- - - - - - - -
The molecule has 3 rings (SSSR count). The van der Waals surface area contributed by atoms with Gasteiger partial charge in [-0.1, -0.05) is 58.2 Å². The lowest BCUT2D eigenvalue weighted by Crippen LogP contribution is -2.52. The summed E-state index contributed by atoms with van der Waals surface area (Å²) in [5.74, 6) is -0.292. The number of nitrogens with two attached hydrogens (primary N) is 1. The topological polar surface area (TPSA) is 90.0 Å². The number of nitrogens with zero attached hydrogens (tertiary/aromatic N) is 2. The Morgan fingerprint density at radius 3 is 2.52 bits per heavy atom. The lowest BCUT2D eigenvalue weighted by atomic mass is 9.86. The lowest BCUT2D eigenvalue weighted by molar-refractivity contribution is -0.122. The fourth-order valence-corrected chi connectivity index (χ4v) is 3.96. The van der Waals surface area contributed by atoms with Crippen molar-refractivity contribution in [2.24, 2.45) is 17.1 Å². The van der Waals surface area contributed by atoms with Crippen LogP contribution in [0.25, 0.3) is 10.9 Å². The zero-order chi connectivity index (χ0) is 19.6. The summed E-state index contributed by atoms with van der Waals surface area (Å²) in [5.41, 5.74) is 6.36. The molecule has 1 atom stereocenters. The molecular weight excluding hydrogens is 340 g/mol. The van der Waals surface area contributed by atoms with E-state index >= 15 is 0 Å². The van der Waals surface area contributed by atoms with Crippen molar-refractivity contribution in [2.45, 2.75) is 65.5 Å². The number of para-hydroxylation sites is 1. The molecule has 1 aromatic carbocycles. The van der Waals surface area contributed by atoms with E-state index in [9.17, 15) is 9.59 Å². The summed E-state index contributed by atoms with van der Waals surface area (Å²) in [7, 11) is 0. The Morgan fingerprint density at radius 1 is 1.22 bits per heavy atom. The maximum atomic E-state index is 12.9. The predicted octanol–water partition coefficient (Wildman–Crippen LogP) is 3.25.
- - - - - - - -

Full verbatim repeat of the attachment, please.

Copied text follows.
The molecule has 3 rings (SSSR count). The van der Waals surface area contributed by atoms with Gasteiger partial charge in [-0.1, -0.05) is 58.2 Å². The lowest BCUT2D eigenvalue weighted by Crippen LogP contribution is -2.52. The summed E-state index contributed by atoms with van der Waals surface area (Å²) in [5.74, 6) is -0.292. The number of nitrogens with two attached hydrogens (primary N) is 1. The topological polar surface area (TPSA) is 90.0 Å². The number of nitrogens with zero attached hydrogens (tertiary/aromatic N) is 2. The Morgan fingerprint density at radius 3 is 2.52 bits per heavy atom. The lowest BCUT2D eigenvalue weighted by atomic mass is 9.86. The lowest BCUT2D eigenvalue weighted by molar-refractivity contribution is -0.122. The fourth-order valence-corrected chi connectivity index (χ4v) is 3.96. The van der Waals surface area contributed by atoms with Crippen molar-refractivity contribution in [2.24, 2.45) is 17.1 Å². The van der Waals surface area contributed by atoms with Crippen LogP contribution in [0.25, 0.3) is 10.9 Å². The zero-order chi connectivity index (χ0) is 19.6. The summed E-state index contributed by atoms with van der Waals surface area (Å²) in [5.41, 5.74) is 6.36. The molecule has 1 atom stereocenters. The molecular weight excluding hydrogens is 340 g/mol. The van der Waals surface area contributed by atoms with E-state index >= 15 is 0 Å². The van der Waals surface area contributed by atoms with Crippen molar-refractivity contribution in [2.45, 2.75) is 65.5 Å². The number of para-hydroxylation sites is 1. The molecule has 1 aromatic carbocycles. The van der Waals surface area contributed by atoms with E-state index in [9.17, 15) is 9.59 Å². The summed E-state index contributed by atoms with van der Waals surface area (Å²) in [7, 11) is 0. The Morgan fingerprint density at radius 1 is 1.22 bits per heavy atom. The maximum atomic E-state index is 12.9. The predicted octanol–water partition coefficient (Wildman–Crippen LogP) is 3.25.